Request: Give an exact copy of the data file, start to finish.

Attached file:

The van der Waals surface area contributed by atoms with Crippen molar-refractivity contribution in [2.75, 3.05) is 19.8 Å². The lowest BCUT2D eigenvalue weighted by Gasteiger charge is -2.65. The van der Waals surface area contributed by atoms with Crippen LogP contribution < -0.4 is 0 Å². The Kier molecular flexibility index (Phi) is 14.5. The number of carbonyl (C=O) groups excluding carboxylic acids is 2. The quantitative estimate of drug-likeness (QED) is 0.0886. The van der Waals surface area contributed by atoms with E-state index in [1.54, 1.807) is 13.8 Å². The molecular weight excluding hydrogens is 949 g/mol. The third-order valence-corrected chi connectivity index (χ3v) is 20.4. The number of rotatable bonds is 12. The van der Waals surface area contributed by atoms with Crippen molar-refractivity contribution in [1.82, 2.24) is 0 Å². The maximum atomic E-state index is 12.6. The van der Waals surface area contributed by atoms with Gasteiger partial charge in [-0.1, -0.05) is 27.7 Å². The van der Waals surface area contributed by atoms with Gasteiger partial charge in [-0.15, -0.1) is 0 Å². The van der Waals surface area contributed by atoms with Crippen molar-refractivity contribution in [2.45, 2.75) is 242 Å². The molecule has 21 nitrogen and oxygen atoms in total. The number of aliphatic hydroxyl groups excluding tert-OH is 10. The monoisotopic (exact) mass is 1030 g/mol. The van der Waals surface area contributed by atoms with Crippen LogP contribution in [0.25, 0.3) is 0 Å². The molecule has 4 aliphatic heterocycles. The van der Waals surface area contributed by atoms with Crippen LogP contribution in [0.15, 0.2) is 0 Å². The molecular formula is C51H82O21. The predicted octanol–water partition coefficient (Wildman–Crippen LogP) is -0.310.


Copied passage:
The van der Waals surface area contributed by atoms with Crippen molar-refractivity contribution in [2.75, 3.05) is 19.8 Å². The lowest BCUT2D eigenvalue weighted by Gasteiger charge is -2.65. The van der Waals surface area contributed by atoms with Crippen LogP contribution < -0.4 is 0 Å². The Kier molecular flexibility index (Phi) is 14.5. The number of carbonyl (C=O) groups excluding carboxylic acids is 2. The quantitative estimate of drug-likeness (QED) is 0.0886. The van der Waals surface area contributed by atoms with E-state index in [1.54, 1.807) is 13.8 Å². The molecular weight excluding hydrogens is 949 g/mol. The third-order valence-corrected chi connectivity index (χ3v) is 20.4. The number of rotatable bonds is 12. The van der Waals surface area contributed by atoms with Crippen molar-refractivity contribution in [1.82, 2.24) is 0 Å². The maximum atomic E-state index is 12.6. The van der Waals surface area contributed by atoms with Gasteiger partial charge in [-0.1, -0.05) is 27.7 Å². The van der Waals surface area contributed by atoms with Gasteiger partial charge in [-0.15, -0.1) is 0 Å². The van der Waals surface area contributed by atoms with Crippen molar-refractivity contribution in [2.45, 2.75) is 242 Å². The molecule has 21 nitrogen and oxygen atoms in total. The number of aliphatic hydroxyl groups excluding tert-OH is 10. The monoisotopic (exact) mass is 1030 g/mol. The van der Waals surface area contributed by atoms with Crippen LogP contribution in [0.25, 0.3) is 0 Å². The molecule has 4 aliphatic heterocycles. The van der Waals surface area contributed by atoms with Crippen LogP contribution in [0.15, 0.2) is 0 Å². The molecular formula is C51H82O21. The predicted octanol–water partition coefficient (Wildman–Crippen LogP) is -0.310.